I could be wrong BUT...
> 1) Does increasing the number of replication slaves increase query
> latency on the master? We're considering tiering the replication if
> it might help - replicate the master to two slaves, each of which
> replicates to ten clients.
The slaves should only be pulling from the log file, not querying the
master data directly. But yes, I guess I could cause an additional load
on the server if there are many many slaves. But with < 10,000 updates
a day (that is 8 per minute, this shouldn't be much of a load at all.
> 2) Is there a chance that the insert latency is coming from the fact
> that the table is growing so long? At a certain point, even with
> indexes, I imagine that the engine is going to have to do some linear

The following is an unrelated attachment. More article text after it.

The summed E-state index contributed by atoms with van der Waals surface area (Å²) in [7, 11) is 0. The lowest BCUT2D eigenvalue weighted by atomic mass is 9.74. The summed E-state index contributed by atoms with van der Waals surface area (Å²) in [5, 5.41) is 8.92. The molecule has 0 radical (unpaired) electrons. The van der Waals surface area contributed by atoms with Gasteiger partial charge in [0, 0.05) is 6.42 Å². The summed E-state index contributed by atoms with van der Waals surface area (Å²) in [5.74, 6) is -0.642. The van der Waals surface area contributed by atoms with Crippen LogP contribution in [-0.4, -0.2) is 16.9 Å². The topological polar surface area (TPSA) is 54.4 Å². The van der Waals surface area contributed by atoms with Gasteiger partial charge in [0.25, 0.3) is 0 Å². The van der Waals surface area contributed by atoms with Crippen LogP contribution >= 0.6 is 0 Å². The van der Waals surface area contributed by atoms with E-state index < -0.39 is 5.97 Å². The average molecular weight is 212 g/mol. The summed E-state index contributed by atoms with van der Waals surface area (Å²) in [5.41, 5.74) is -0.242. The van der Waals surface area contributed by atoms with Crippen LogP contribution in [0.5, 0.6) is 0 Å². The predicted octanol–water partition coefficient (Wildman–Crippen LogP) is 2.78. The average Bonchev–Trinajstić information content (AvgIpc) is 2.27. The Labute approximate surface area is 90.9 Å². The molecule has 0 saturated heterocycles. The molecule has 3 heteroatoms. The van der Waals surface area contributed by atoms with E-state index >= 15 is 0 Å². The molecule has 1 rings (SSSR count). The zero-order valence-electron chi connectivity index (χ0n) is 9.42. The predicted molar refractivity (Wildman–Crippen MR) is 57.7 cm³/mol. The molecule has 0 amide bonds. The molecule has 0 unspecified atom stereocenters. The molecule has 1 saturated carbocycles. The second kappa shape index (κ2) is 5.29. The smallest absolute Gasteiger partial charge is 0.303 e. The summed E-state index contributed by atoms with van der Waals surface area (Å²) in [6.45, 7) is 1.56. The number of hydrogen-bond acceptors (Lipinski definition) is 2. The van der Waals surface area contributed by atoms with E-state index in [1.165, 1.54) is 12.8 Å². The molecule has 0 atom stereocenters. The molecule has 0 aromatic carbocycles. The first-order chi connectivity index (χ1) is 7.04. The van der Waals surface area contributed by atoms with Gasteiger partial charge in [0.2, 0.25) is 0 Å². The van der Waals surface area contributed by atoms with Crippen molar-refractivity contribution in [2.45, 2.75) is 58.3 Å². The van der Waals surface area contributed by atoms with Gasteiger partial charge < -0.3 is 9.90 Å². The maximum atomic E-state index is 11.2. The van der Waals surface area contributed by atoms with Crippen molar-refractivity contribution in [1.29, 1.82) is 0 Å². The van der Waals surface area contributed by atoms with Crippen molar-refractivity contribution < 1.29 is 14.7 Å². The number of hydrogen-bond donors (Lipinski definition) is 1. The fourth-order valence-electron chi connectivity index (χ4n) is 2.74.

Well, back to answer 1. Replication is about log's, not querying the
You mentioned updates, but what about querying the data. Do you run a
lot of queries against the data on the master server? We have a
database with 50M rows in it and we have a complicated replication
strategy for the reader just so we can take 99% of the load off the
master. We have a slave'd database just to run reports from (actually
we have a load balanced cluster of them). The master received inserts
about 20 records/s
Also, what type of database are you using? INNODB? MyISAM? If you are
running MyISAM then things can get slow on updates.